Damp Rot

Water sheets on the old stone of the cellar walls,
trickles out over the floor into little deltas of mud,
worse every year, so that now I can see daylight
at the footings, and upstairs the floors sometimes
tremble and the clothes go damp in the closets. And sometimes
I think the whole place is about to come down, and have begun

to dream at night of moving, unaccountably sad
to think of leaving this house which has possessed me now
for eighteen years, in which one of us has died
and two been born, for all its elegance of detail most everything
not right in it, or long gone bad, nothing
ever done which should have been, one hundred years
and more of water rancid in the cellars, moldings
never finished or else mitred crookedly, all

the small and growing energies of dirt and rot
wherever we care to look, whenever we do. And we do.
But I dream also of the pine grove of my planting,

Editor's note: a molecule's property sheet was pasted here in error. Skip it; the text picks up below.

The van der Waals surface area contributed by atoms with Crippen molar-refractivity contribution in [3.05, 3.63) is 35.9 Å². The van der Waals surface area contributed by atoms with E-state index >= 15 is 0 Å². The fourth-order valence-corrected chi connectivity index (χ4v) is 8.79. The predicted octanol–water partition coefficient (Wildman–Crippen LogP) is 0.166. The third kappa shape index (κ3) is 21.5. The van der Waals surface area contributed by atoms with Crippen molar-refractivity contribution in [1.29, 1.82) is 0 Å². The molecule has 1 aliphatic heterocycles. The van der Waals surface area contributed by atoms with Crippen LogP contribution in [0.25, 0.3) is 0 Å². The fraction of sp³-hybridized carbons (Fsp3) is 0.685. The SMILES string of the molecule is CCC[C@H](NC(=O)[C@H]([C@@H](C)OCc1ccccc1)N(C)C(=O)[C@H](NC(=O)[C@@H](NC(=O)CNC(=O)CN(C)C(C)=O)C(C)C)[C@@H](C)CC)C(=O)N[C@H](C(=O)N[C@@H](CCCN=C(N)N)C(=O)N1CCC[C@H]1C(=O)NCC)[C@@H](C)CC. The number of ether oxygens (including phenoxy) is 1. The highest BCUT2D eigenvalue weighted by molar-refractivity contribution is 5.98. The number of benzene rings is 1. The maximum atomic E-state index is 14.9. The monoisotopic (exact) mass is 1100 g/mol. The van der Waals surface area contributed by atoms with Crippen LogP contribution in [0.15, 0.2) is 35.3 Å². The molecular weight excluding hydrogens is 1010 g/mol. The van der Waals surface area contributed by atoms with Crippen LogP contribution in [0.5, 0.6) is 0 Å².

which I know I love and which is the green truth
of this place: in one day ten years ago
I dug fourteen small trees, wrapped the roots
in burlap, dragged them down from the top ridge
of the hill, spaced them carefully, watered
them each day for one whole season. Now

they are twenty feet high, thick roots
already at the cellar wall, vigorous and loud
even in little winds, only the hemlock
mournful and reluctant to do much in the way
of increasing itself. But it is clear
that if I do not freely leave this place,
it will leave me—though, as Ray Reynolds says,
digging at a powdery floor joist with his knife,
there may be more here than I think, better
than a two-by-six at least; and his blade slides
two inches in and stops at what he calls
the heartwood, meaning, as I take it, at the wood
which has not yet given way.

John Engels, “Damp Rot” from Weather-Fear: New and Selected Poems (Athens: The University of Georgia Press, 1983). Copyright © 1983 by John Engels. Used with the permission of the author.
Source: Weather-Fear: New and Selected Poems 1958-1982 (1983)
More Poems by John Engels